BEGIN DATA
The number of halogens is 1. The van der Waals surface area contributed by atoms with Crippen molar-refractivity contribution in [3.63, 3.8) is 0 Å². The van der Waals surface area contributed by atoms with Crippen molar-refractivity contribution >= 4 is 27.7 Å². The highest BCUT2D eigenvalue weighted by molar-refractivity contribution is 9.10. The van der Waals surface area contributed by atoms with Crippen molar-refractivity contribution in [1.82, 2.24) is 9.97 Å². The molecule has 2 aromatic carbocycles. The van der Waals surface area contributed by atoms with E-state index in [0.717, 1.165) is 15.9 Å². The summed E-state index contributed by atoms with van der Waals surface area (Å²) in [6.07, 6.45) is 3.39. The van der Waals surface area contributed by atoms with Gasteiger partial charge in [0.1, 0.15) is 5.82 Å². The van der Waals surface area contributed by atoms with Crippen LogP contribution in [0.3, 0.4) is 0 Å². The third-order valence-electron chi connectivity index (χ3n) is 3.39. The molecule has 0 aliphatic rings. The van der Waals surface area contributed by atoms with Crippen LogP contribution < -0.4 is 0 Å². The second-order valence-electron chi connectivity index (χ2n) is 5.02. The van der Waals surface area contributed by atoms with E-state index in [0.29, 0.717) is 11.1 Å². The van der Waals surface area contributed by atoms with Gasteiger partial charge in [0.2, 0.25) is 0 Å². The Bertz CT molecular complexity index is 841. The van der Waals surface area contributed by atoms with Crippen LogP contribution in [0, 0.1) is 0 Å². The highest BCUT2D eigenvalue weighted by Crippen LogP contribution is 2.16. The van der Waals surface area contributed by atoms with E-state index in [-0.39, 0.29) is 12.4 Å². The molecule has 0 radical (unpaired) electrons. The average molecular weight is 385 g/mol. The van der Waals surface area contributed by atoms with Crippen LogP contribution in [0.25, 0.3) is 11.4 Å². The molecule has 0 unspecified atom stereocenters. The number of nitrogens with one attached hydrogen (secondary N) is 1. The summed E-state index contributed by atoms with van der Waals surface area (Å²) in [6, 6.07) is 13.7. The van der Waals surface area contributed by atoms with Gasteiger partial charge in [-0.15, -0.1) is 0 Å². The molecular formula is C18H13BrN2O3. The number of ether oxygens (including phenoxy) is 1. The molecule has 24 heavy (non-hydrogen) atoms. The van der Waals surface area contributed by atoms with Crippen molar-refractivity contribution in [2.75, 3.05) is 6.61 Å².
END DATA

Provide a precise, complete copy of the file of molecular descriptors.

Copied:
The number of halogens is 1. The van der Waals surface area contributed by atoms with Crippen molar-refractivity contribution in [3.63, 3.8) is 0 Å². The van der Waals surface area contributed by atoms with Crippen molar-refractivity contribution >= 4 is 27.7 Å². The highest BCUT2D eigenvalue weighted by molar-refractivity contribution is 9.10. The van der Waals surface area contributed by atoms with Crippen molar-refractivity contribution in [1.82, 2.24) is 9.97 Å². The molecule has 2 aromatic carbocycles. The van der Waals surface area contributed by atoms with E-state index in [0.717, 1.165) is 15.9 Å². The summed E-state index contributed by atoms with van der Waals surface area (Å²) in [6.07, 6.45) is 3.39. The van der Waals surface area contributed by atoms with Gasteiger partial charge in [0.1, 0.15) is 5.82 Å². The van der Waals surface area contributed by atoms with Crippen LogP contribution in [0.3, 0.4) is 0 Å². The third-order valence-electron chi connectivity index (χ3n) is 3.39. The molecule has 0 aliphatic rings. The van der Waals surface area contributed by atoms with Crippen LogP contribution < -0.4 is 0 Å². The second-order valence-electron chi connectivity index (χ2n) is 5.02. The van der Waals surface area contributed by atoms with E-state index in [0.29, 0.717) is 11.1 Å². The van der Waals surface area contributed by atoms with Gasteiger partial charge in [0.2, 0.25) is 0 Å². The Bertz CT molecular complexity index is 841. The van der Waals surface area contributed by atoms with Crippen LogP contribution in [0, 0.1) is 0 Å². The highest BCUT2D eigenvalue weighted by Crippen LogP contribution is 2.16. The van der Waals surface area contributed by atoms with E-state index in [-0.39, 0.29) is 12.4 Å². The molecule has 0 radical (unpaired) electrons. The average molecular weight is 385 g/mol. The van der Waals surface area contributed by atoms with Crippen LogP contribution in [0.25, 0.3) is 11.4 Å². The molecule has 0 unspecified atom stereocenters. The number of nitrogens with one attached hydrogen (secondary N) is 1. The summed E-state index contributed by atoms with van der Waals surface area (Å²) in [6, 6.07) is 13.7. The van der Waals surface area contributed by atoms with Gasteiger partial charge in [-0.15, -0.1) is 0 Å². The molecular formula is C18H13BrN2O3. The number of ether oxygens (including phenoxy) is 1. The molecule has 24 heavy (non-hydrogen) atoms. The van der Waals surface area contributed by atoms with Crippen molar-refractivity contribution in [2.75, 3.05) is 6.61 Å².